Writing for me is a thing which I’ve barely scratched the surface. However, understanding more about what makes “good” and “bad” writing is definitely having an effect on how I perceive things which I would have previously enjoyed without question.
Case in point; The Long War by Terry Pratchett/Steven Baxter which is the follow-up to the The Long Earth; a story about how the barriers between realities are suddenly and permanently dropped, leading to a mass-migration of mankind across unpopulated worlds. The story is moved on a number of years, but a number of plot points in the first book are trampled over and several new are introduced about with the delicacy of a bull in a china shop. To the point when the big twist finally occurs, it’s cannot be a surprise to anyone given numerous and clumsy references to in the preceding chapters. The characterisation of several non-humans is terrible, right out of 50’s Scifi and not in a good way, honestly some of the characters in my kid’s books are better developed.
A further revelation came last night; Star Trek Voyager (which is now available on Lovefilm, Amazon UK’s streaming video service) is in fact rubbish. I’ve previously watched Voyager on Terrestrial TV, but having exhausted LF’s Sci-Fi catalogue I couldn’t resist; however I got about three episodes in before I realised that the script relies far-too-much on the Last-minute technological arse-pull; magically inventing something previously referred to as the saviour from a seemingly impossible situation. Sadly real life, even in the future doesn’t work like that. I never noticed this in a TV Show which I’ve previously enjoyed, but now it stick out like a sore thumb. I may have been able to forgive this deep in the doldrums of a fifth series, but Episode 3? Surely the writing discipline should have been at its peak?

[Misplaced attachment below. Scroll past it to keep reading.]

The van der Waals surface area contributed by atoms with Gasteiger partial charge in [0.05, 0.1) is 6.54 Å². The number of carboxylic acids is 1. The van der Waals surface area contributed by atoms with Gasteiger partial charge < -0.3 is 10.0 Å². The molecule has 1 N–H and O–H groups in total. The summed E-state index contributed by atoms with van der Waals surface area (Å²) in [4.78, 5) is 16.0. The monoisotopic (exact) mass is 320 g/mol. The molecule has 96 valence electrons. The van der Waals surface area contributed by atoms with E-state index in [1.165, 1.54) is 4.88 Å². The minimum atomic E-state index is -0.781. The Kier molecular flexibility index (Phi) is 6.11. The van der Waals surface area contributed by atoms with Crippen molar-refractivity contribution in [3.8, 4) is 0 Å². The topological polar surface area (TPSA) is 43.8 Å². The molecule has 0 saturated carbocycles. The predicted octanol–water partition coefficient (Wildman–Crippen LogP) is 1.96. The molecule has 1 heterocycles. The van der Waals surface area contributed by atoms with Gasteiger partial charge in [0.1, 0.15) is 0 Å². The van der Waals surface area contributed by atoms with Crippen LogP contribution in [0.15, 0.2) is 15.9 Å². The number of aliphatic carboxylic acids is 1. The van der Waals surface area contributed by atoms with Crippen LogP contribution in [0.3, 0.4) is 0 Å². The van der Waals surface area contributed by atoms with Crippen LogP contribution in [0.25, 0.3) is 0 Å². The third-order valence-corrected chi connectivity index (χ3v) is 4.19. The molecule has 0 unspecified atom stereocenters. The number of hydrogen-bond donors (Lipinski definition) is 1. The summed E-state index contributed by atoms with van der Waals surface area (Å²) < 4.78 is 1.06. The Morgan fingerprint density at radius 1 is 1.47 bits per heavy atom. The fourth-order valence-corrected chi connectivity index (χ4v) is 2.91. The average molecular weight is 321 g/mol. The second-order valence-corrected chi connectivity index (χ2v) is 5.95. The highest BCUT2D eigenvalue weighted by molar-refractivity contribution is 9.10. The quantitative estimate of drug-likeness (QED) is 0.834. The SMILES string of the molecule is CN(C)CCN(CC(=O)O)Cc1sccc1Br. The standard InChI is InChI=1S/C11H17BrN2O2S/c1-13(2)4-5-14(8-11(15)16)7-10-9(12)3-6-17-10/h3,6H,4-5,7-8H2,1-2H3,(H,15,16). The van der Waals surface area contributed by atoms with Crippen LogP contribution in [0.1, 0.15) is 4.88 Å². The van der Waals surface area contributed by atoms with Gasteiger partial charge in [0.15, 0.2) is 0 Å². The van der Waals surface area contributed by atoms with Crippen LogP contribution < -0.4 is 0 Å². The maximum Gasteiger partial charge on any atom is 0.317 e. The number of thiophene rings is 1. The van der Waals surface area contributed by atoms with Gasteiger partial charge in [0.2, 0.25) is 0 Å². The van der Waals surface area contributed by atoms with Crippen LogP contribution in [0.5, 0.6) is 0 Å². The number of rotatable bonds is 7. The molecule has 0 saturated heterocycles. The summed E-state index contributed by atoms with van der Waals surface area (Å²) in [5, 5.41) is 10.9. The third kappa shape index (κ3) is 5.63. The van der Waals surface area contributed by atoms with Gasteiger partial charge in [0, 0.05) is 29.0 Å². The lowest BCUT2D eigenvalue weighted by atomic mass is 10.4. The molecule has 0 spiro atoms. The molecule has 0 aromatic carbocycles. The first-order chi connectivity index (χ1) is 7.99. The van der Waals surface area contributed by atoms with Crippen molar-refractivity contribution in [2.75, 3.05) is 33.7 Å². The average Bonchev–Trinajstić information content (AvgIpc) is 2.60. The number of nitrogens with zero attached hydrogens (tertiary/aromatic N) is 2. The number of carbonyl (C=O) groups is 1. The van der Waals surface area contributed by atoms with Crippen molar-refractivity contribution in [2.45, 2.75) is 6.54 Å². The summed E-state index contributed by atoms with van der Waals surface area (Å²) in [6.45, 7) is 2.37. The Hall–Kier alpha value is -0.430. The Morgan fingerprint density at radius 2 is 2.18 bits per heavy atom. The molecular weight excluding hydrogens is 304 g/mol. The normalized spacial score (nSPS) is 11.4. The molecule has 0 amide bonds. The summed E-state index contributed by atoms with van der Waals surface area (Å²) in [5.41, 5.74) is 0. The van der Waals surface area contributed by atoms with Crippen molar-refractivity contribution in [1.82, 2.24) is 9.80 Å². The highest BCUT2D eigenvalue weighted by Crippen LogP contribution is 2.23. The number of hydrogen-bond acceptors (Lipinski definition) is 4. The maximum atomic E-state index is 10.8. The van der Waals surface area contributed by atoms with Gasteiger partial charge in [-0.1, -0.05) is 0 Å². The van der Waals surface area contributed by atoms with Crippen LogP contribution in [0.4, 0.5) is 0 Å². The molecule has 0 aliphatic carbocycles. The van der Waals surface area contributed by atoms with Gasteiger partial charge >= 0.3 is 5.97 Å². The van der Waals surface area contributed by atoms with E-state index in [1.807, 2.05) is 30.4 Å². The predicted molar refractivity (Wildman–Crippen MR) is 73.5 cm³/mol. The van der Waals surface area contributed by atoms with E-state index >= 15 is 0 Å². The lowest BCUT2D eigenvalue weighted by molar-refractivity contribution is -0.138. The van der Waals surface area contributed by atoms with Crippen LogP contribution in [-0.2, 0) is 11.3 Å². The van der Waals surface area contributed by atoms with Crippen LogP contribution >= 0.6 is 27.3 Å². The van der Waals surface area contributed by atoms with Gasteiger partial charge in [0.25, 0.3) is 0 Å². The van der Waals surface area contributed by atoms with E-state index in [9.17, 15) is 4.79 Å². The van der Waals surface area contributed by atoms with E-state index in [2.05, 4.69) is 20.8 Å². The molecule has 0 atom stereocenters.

If nothing else, it’ll serve as a reminder of “things not to do” in writing, and no doubt I’ll still watch Star Trek and buy the next Pratchett book when it comes out, although I suspect I’ll enjoy it a little less.